Mate and Stories

Last night Susana shared some mate with me. It was my first time drinking mate so it took some time to appreciate the fullness of the taste it holds. I’d been looking forward to having some since she first told me about it (I wrote of this here) almost a month ago when we first started writing to each other. I was not at all disappointed; though I tended to drink a bit faster than would be best, I found it a very enjoyable experience, especially since I was sharing it with someone dear to me.

As I wrote in my last entry, my stories have hunted me down again. Last night, while we were drinking mate, I was explaining to Susana how I find it hard to consciously contrive stories. Most often I have story fragments or entire narrative pieces come to me from my subconscious or, if I give in to some romantic vision, holy muses. Those of you who know me well or who have read my journal faithfully will know that I haven’t remembered more than a handful of dreams in my life. I’ve been reflecting on that and how it might relate to how stories come to me; perhaps my dreams just emerge at odd times during my waking hours.

My delayed writing project, thankfully, is gaining some new life, at least in my head. This afternoon I took a very brief time to meditate; I scavenged just a few minutes to sit in my living room and still my mind from the torrent it’s been caught up in. After gaining that calm, I made a bit of a brainstorm of connections between story fragments and shifted them into something like a discernable structure. It’s a tangle, but one I can navigate.

I’ve been looking through some of Craig Thompson and Terry Moore’s graphic novels over the past few days and find myself overwhelmed by the skill and care both put into their work. I reread a passage from Blankets that never fails to bring tears to my eyes, parts of Good-Bye, Chunky Rice and Carnet de Voyage I find especially moving, and some of the Strangers in Paradise books I have. They and artists like them act like a double edged sword for me: I’m inspired by their beautiful work and know the deep desire to create something of my own that could express as much as well as they. I’m also prone to feelings of inadequacy in light of their creations. There’s no way to turn it off, though; I’m forever on the path toward creating and living beauty, love and truth. How often I stumble or must detour will, I suppose, determine if I ever arrive.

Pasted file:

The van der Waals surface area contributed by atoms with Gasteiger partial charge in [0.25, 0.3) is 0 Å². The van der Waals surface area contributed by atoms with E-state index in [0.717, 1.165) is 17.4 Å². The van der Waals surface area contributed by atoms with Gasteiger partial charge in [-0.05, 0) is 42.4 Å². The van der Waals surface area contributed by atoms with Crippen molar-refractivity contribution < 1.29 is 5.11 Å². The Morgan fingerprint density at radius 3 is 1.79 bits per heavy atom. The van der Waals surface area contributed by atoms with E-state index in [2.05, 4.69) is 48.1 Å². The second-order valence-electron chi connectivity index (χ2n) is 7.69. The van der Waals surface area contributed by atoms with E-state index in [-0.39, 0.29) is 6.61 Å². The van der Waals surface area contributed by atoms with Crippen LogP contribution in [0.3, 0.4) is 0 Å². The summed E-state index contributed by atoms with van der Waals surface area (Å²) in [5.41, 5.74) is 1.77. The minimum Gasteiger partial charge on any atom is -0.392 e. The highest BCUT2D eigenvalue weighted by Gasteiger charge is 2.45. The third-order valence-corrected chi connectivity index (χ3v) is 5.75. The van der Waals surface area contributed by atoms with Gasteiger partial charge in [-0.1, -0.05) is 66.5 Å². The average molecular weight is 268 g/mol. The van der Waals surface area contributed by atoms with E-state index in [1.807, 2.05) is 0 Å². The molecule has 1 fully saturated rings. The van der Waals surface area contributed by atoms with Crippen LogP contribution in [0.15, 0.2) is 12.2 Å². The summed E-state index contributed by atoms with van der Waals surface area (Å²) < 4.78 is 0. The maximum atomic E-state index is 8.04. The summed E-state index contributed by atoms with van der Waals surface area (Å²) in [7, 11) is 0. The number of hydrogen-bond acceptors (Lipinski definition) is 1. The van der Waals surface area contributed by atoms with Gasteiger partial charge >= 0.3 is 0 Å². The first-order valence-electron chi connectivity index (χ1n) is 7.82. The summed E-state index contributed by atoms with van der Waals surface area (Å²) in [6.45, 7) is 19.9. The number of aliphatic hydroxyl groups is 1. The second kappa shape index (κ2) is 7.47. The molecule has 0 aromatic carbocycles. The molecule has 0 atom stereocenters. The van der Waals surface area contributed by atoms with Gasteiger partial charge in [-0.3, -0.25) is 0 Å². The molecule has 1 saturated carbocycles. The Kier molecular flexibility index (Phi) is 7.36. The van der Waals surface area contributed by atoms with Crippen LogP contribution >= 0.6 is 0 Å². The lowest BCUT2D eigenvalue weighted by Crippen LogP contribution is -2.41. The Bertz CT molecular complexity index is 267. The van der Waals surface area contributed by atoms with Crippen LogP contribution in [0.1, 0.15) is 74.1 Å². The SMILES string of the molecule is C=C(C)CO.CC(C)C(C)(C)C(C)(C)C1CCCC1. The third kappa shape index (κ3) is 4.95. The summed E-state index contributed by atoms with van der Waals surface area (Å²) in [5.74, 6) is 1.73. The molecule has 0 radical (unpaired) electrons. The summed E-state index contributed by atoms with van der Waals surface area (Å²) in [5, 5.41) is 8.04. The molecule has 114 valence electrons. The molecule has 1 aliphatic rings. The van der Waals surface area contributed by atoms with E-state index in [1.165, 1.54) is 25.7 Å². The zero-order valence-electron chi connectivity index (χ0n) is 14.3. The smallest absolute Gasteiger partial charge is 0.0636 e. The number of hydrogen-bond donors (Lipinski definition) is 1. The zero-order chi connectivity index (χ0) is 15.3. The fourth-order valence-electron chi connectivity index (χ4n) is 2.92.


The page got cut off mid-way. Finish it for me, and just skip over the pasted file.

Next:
I’ll be going into the compulsion of creating soon. Whether it’s worthy of sharing or not, I have to keep those nagging doubts from my mind if I’m ever to complete anything. Otherwise, I’ll leave myself feeling very much the same, like a book with only the first page filled.
I just reread one short piece I wrote that I’m most attached to emotionally, “Coffee and Cola.” It’s from the central thread of the story I wish to write and may be the story fragment I write properly first. As I’m sitting here eating chocolate covered coffee beans (no, there couldn’t be any link between the narrator and myself having a love for coffee) I’m reflecting on the constant themes and symbolism I’ve used in my sporadic attempts at writing.